Kriston Capps is a staff writer for CityLab covering housing, architecture, and politics. He previously worked as a senior editor for Architect magazine.
For Austin Mayor Steven Adler, the decision to call off the Texas capital’s signature music and film festival due to COVID-19 fears wasn’t an easy one.
On Friday, Austin Mayor Steve Adler announced the cancellation of South by Southwest, a two-week film and music festival that brings thousands of visitors to the city — and hundreds of millions of dollars in revenue.
As global alarm over the coronavirus outbreak grew, Adler’s decision went from “largely unthinkable to increasingly inescapable,” as Texas Monthly wrote. Adler and Travis County Judge Sarah Eckhardt declared a “local state of disaster” on Friday, giving public health officials the authority to review mass public events and decide whether they should proceed. Under these powers, officials announced that SXSW wouldn’t go forward. Residents of Austin were unnerved by the news, since the festival pumps millions into local venues, restaurants, and service industry workers’ pockets.
The jet-setter’s spring calendar is starting to look pinched. Austin’s signature mega-event joins a growing list of festivals, conferences, and municipal happenings that aren’t happening, both in cities that are currently struggling with COVID-19 cases and those that are simply bracing for the disease. Scientific organizations planning events in San Diego have canceled three conferences there so far, for example. Facebook, Google and Microsoft all scrapped their annual conferences for developers. The year’s biggest events for smartphone makers and videogame developers are off.
Meanwhile, other cities are proceeding with their plans: While Tokyo curtailed its marathon and Paris postponed its race, for now the Boston Marathon is still a go. How do cities weigh the risks of keeping conference centers and expo halls open as the virus charts its uncertain course? CityLab talked with Adler about how the city arrived at this costly decision — and what happens next.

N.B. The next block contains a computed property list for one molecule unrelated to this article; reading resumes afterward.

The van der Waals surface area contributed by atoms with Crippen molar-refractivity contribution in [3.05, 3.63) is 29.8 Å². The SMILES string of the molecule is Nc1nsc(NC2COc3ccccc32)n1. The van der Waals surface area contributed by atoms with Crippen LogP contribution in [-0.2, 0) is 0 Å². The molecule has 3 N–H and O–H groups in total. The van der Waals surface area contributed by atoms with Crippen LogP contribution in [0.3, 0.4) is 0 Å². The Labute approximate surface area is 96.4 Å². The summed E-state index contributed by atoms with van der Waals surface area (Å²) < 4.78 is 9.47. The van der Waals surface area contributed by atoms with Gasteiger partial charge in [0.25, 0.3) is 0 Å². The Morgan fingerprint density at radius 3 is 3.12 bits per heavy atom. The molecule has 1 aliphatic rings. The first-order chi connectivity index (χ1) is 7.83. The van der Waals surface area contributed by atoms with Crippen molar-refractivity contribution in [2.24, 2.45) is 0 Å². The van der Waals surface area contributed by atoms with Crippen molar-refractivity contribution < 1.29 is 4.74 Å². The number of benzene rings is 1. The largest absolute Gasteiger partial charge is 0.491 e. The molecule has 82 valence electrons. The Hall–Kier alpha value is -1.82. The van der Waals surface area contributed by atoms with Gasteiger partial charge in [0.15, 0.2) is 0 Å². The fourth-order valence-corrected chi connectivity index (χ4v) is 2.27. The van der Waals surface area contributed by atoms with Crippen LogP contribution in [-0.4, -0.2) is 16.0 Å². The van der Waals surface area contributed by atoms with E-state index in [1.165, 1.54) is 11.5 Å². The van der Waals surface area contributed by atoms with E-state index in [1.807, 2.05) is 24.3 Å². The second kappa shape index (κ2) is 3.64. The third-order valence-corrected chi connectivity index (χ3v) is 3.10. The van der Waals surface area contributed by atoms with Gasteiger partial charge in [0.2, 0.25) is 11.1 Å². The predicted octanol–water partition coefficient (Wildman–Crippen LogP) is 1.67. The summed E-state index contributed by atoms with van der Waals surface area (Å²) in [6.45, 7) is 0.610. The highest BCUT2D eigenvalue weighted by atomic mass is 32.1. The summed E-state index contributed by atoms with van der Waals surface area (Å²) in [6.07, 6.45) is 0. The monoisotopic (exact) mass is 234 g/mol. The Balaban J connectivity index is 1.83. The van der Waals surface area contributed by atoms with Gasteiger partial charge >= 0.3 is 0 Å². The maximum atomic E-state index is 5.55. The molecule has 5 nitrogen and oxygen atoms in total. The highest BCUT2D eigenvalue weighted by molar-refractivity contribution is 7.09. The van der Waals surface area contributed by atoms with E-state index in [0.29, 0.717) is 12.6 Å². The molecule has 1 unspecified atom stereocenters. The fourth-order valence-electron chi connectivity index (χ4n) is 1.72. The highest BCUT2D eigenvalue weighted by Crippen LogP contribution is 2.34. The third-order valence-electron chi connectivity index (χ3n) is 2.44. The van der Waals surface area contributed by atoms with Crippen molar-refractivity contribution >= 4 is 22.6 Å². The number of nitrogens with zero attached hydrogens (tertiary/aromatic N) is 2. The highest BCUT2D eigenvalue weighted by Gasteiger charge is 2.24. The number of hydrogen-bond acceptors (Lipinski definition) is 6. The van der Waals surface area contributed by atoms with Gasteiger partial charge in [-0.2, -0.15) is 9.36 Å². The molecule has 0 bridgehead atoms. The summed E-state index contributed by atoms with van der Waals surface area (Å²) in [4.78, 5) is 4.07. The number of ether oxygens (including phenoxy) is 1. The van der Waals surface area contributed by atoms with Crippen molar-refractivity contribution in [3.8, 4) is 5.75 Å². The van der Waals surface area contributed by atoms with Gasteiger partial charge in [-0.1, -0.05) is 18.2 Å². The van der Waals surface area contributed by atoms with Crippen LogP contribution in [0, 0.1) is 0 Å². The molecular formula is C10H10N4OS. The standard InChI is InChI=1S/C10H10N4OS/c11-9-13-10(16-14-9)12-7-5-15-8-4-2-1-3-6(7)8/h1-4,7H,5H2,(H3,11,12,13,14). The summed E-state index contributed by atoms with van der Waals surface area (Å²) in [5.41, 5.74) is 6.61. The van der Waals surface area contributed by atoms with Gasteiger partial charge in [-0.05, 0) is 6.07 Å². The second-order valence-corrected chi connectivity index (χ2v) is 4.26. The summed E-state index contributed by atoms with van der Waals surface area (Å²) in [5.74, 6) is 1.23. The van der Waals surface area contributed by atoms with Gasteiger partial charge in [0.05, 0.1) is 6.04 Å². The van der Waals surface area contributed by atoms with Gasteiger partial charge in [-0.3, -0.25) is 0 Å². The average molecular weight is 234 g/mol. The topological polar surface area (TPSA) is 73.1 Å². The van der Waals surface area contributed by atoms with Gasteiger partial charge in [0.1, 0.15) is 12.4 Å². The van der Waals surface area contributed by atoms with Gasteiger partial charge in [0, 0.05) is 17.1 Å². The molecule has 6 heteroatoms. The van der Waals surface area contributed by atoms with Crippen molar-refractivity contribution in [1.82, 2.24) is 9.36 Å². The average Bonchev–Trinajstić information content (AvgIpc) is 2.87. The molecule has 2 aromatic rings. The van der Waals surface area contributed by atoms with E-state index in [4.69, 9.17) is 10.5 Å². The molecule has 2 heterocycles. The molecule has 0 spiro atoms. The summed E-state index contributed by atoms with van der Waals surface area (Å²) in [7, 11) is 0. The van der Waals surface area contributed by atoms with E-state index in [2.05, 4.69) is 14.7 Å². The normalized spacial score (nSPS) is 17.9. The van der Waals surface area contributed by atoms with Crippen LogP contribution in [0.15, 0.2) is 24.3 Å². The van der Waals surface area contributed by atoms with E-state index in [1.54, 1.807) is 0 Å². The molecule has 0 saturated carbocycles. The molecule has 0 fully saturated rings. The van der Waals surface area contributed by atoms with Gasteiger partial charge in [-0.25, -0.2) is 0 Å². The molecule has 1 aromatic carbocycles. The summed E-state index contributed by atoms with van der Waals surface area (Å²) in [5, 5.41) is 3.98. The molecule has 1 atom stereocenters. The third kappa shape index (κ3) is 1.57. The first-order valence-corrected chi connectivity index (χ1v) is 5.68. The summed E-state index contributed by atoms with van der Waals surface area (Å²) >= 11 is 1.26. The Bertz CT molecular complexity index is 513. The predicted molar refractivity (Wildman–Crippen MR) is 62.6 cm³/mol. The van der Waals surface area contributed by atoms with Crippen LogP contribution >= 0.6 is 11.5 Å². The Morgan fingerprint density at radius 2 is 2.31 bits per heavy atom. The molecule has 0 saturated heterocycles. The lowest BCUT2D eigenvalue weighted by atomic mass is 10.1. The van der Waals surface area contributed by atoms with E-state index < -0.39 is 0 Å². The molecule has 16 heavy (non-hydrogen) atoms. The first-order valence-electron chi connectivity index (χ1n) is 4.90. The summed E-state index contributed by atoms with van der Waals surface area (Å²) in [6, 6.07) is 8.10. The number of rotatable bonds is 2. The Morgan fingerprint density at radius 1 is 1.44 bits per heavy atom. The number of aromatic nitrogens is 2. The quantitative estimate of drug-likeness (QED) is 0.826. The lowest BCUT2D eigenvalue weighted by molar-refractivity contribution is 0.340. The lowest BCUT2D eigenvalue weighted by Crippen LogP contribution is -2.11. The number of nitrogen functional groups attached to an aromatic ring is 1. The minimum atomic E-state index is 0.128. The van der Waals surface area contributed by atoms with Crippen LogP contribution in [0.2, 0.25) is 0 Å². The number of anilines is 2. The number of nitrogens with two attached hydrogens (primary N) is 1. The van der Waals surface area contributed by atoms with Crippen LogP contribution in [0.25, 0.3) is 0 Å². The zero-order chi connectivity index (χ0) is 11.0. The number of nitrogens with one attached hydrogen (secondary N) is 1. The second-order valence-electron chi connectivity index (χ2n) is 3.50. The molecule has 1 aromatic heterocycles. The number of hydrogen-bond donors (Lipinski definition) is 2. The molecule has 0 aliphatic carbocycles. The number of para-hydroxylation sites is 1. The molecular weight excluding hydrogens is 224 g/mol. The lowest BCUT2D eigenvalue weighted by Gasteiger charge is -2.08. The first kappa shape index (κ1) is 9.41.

Who made the decision to cancel SXSW?
Ultimately, the declaration of disaster that I signed [with Eckhardt] was based on the advice and concurrence of public health officials, the public health director, and city manager.
What was the festival’s response?
South-by, throughout the process — and this has been a continuing conversation here for the last two or three weeks — South-by’s position all along was they would honor and accommodate the position of the city, based on health concerns.
When did this conversation first start happening in Austin? As you and other city officials were monitoring this outbreak, when did it start to occur to you and others in conversation that this [coronavirus] was a looming threat for the city, and this festival?
In earnest, a couple weeks ago it became a greater possibility. That changed over time as more and more information was obtained. This is a discussion that is ongoing and it’s a conversation that is happening every day. Medical officers formed the advisory panel a week before the decision was made. That’s a panel made up of representatives from the three major health systems in Central Texas, the top infectious disease physicians at the Dell Medical School, and public health professionals in Central Texas. It was constantly being reevaluated.
How many cases have been detected in Austin at this time?
We don’t have any cases detected in Austin at this time.
How many tests is Austin performing at this time?
That number hasn’t been released, because we’re not releasing negative results. There’s been one or two confirmed cases of testing, but with negative results. We’re not going to keep identifying the number of negative tests that were given.
Live entertainment and big events are part of the lifeblood of Austin. Is the city looking at canceling any future events on the calendar?
No, and understand, this wasn’t just because it was a big event. This [SXSW] was ultimately canceled because it was a big event with multiple contained and closed venues, with large numbers of people coming from cities with person-to-person spread of the virus. Quite frankly, there was no time to properly mitigate.
At the same time this was canceled, the University of Texas basketball games are not being canceled. The rodeo, which draws primarily from Texas and has a lot of outdoor venues, is not being canceled. It’s a mix of factors that led to the canceling of South-by.
People are projecting a lot of lost sales because of the SXSW cancelation. For vendors, restaurant owners, restaurant staff, bartenders, hotel staff, and other workers in the service industry, this will be a big shock. What is the city telling people who are looking at a personal economic blow from this?